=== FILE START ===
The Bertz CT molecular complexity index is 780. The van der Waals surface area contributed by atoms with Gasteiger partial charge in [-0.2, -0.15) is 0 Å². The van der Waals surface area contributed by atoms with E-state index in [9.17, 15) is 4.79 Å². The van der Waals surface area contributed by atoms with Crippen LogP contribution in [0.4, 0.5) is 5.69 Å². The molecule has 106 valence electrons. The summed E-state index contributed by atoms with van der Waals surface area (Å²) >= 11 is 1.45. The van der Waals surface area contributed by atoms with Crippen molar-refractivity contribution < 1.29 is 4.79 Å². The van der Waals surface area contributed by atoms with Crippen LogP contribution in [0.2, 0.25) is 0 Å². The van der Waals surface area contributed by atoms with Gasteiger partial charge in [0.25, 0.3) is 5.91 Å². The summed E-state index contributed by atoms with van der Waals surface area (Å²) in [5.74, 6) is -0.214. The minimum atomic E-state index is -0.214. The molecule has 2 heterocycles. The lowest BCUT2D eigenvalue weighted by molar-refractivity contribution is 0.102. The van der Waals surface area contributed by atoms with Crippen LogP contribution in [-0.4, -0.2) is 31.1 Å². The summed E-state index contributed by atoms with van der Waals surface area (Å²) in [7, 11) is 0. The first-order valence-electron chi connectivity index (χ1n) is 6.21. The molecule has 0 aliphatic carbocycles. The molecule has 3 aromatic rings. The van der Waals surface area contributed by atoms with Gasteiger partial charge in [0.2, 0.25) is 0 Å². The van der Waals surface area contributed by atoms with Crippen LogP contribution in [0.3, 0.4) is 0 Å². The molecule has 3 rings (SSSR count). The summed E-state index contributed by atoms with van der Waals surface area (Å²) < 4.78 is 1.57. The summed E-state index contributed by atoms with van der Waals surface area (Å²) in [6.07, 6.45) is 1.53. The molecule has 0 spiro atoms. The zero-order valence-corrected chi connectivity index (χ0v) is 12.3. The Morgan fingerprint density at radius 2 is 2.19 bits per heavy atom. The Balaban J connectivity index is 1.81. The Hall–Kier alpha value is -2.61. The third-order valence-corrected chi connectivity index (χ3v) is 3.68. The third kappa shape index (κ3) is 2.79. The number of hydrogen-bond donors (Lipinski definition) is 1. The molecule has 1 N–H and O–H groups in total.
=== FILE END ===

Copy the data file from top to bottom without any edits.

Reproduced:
The Bertz CT molecular complexity index is 780. The van der Waals surface area contributed by atoms with Gasteiger partial charge in [-0.2, -0.15) is 0 Å². The van der Waals surface area contributed by atoms with E-state index in [9.17, 15) is 4.79 Å². The van der Waals surface area contributed by atoms with Crippen LogP contribution in [0.4, 0.5) is 5.69 Å². The molecule has 106 valence electrons. The summed E-state index contributed by atoms with van der Waals surface area (Å²) >= 11 is 1.45. The van der Waals surface area contributed by atoms with Crippen molar-refractivity contribution < 1.29 is 4.79 Å². The van der Waals surface area contributed by atoms with Crippen LogP contribution in [0.2, 0.25) is 0 Å². The van der Waals surface area contributed by atoms with Gasteiger partial charge in [0.25, 0.3) is 5.91 Å². The summed E-state index contributed by atoms with van der Waals surface area (Å²) in [5.74, 6) is -0.214. The minimum atomic E-state index is -0.214. The molecule has 2 heterocycles. The lowest BCUT2D eigenvalue weighted by molar-refractivity contribution is 0.102. The van der Waals surface area contributed by atoms with Crippen LogP contribution in [-0.4, -0.2) is 31.1 Å². The summed E-state index contributed by atoms with van der Waals surface area (Å²) in [7, 11) is 0. The first-order valence-electron chi connectivity index (χ1n) is 6.21. The molecule has 0 aliphatic carbocycles. The molecule has 3 aromatic rings. The van der Waals surface area contributed by atoms with Gasteiger partial charge in [0.2, 0.25) is 0 Å². The van der Waals surface area contributed by atoms with Crippen LogP contribution in [0.3, 0.4) is 0 Å². The molecule has 3 rings (SSSR count). The summed E-state index contributed by atoms with van der Waals surface area (Å²) < 4.78 is 1.57. The summed E-state index contributed by atoms with van der Waals surface area (Å²) in [6.07, 6.45) is 1.53. The molecule has 0 spiro atoms. The zero-order valence-corrected chi connectivity index (χ0v) is 12.3. The Morgan fingerprint density at radius 2 is 2.19 bits per heavy atom. The Balaban J connectivity index is 1.81. The Hall–Kier alpha value is -2.61. The third-order valence-corrected chi connectivity index (χ3v) is 3.68. The third kappa shape index (κ3) is 2.79. The number of hydrogen-bond donors (Lipinski definition) is 1. The molecule has 1 N–H and O–H groups in total.